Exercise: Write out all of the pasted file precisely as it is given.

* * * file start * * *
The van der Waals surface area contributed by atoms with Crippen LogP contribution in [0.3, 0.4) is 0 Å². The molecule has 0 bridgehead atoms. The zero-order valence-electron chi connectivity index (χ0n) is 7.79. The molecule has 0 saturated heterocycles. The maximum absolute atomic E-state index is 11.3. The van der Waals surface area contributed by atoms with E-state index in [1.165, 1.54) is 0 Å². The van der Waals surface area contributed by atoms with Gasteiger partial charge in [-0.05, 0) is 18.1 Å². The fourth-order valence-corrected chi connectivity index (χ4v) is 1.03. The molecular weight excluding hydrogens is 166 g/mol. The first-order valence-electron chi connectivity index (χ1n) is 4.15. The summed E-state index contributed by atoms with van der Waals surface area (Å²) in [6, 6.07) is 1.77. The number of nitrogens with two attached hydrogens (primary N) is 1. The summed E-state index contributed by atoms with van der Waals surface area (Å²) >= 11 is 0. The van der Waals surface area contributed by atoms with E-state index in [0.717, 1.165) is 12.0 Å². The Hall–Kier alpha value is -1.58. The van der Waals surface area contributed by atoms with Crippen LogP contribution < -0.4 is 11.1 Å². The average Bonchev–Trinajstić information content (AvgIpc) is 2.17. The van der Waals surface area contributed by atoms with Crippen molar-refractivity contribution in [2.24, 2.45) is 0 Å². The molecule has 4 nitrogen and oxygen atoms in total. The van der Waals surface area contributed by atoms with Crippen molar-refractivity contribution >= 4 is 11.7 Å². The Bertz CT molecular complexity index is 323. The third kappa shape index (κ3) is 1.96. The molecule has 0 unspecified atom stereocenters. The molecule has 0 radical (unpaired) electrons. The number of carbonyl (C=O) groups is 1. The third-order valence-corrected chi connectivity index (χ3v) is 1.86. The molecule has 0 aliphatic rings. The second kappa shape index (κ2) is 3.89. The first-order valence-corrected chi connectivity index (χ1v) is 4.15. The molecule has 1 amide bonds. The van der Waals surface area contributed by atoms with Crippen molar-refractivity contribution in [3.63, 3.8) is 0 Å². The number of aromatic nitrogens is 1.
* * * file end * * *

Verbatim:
The van der Waals surface area contributed by atoms with Crippen LogP contribution in [0.3, 0.4) is 0 Å². The molecule has 0 bridgehead atoms. The zero-order valence-electron chi connectivity index (χ0n) is 7.79. The molecule has 0 saturated heterocycles. The maximum absolute atomic E-state index is 11.3. The van der Waals surface area contributed by atoms with E-state index in [1.165, 1.54) is 0 Å². The van der Waals surface area contributed by atoms with Gasteiger partial charge in [-0.05, 0) is 18.1 Å². The fourth-order valence-corrected chi connectivity index (χ4v) is 1.03. The molecular weight excluding hydrogens is 166 g/mol. The first-order valence-electron chi connectivity index (χ1n) is 4.15. The summed E-state index contributed by atoms with van der Waals surface area (Å²) in [6, 6.07) is 1.77. The number of nitrogens with two attached hydrogens (primary N) is 1. The summed E-state index contributed by atoms with van der Waals surface area (Å²) >= 11 is 0. The van der Waals surface area contributed by atoms with E-state index in [0.717, 1.165) is 12.0 Å². The Hall–Kier alpha value is -1.58. The van der Waals surface area contributed by atoms with Crippen LogP contribution < -0.4 is 11.1 Å². The average Bonchev–Trinajstić information content (AvgIpc) is 2.17. The van der Waals surface area contributed by atoms with Crippen molar-refractivity contribution in [2.24, 2.45) is 0 Å². The molecule has 4 nitrogen and oxygen atoms in total. The van der Waals surface area contributed by atoms with Crippen molar-refractivity contribution >= 4 is 11.7 Å². The Bertz CT molecular complexity index is 323. The third kappa shape index (κ3) is 1.96. The molecule has 0 unspecified atom stereocenters. The molecule has 0 radical (unpaired) electrons. The number of carbonyl (C=O) groups is 1. The third-order valence-corrected chi connectivity index (χ3v) is 1.86. The molecule has 0 aliphatic rings. The second kappa shape index (κ2) is 3.89. The first-order valence-corrected chi connectivity index (χ1v) is 4.15. The molecule has 1 amide bonds. The van der Waals surface area contributed by atoms with Crippen molar-refractivity contribution in [3.63, 3.8) is 0 Å². The number of aromatic nitrogens is 1.